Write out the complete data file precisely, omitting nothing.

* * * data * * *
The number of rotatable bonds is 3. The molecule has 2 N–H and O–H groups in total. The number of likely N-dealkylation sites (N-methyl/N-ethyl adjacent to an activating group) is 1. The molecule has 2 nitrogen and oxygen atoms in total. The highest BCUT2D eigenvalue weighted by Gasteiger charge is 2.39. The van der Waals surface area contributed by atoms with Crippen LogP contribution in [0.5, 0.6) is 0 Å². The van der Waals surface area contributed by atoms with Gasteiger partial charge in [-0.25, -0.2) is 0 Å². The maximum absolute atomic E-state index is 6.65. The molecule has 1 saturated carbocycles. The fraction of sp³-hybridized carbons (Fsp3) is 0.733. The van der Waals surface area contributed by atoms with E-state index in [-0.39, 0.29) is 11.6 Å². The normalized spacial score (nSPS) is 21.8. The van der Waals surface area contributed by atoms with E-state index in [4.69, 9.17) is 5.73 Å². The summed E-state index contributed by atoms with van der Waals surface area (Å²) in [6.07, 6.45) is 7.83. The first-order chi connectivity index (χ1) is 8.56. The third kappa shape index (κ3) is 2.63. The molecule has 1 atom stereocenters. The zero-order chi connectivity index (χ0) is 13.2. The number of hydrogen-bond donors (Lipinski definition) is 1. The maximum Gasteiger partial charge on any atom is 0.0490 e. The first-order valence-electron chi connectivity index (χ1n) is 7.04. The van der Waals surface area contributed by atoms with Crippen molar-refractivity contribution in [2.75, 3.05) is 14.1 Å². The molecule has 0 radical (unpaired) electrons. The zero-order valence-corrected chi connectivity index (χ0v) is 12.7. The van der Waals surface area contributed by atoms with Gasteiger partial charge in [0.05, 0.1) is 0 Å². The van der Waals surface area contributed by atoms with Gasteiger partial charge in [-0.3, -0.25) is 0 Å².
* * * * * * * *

The number of rotatable bonds is 3. The molecule has 2 N–H and O–H groups in total. The number of likely N-dealkylation sites (N-methyl/N-ethyl adjacent to an activating group) is 1. The molecule has 2 nitrogen and oxygen atoms in total. The highest BCUT2D eigenvalue weighted by Gasteiger charge is 2.39. The van der Waals surface area contributed by atoms with Crippen LogP contribution in [0.5, 0.6) is 0 Å². The van der Waals surface area contributed by atoms with Gasteiger partial charge in [-0.25, -0.2) is 0 Å². The maximum absolute atomic E-state index is 6.65. The molecule has 1 saturated carbocycles. The fraction of sp³-hybridized carbons (Fsp3) is 0.733. The van der Waals surface area contributed by atoms with E-state index in [-0.39, 0.29) is 11.6 Å². The normalized spacial score (nSPS) is 21.8. The van der Waals surface area contributed by atoms with E-state index in [4.69, 9.17) is 5.73 Å². The summed E-state index contributed by atoms with van der Waals surface area (Å²) in [6.07, 6.45) is 7.83. The first-order chi connectivity index (χ1) is 8.56. The third kappa shape index (κ3) is 2.63. The molecule has 1 atom stereocenters. The zero-order chi connectivity index (χ0) is 13.2. The number of hydrogen-bond donors (Lipinski definition) is 1. The maximum Gasteiger partial charge on any atom is 0.0490 e. The first-order valence-electron chi connectivity index (χ1n) is 7.04. The van der Waals surface area contributed by atoms with Crippen molar-refractivity contribution in [2.75, 3.05) is 14.1 Å². The molecule has 0 radical (unpaired) electrons. The zero-order valence-corrected chi connectivity index (χ0v) is 12.7. The van der Waals surface area contributed by atoms with Gasteiger partial charge in [0.05, 0.1) is 0 Å². The van der Waals surface area contributed by atoms with Gasteiger partial charge in [-0.3, -0.25) is 0 Å².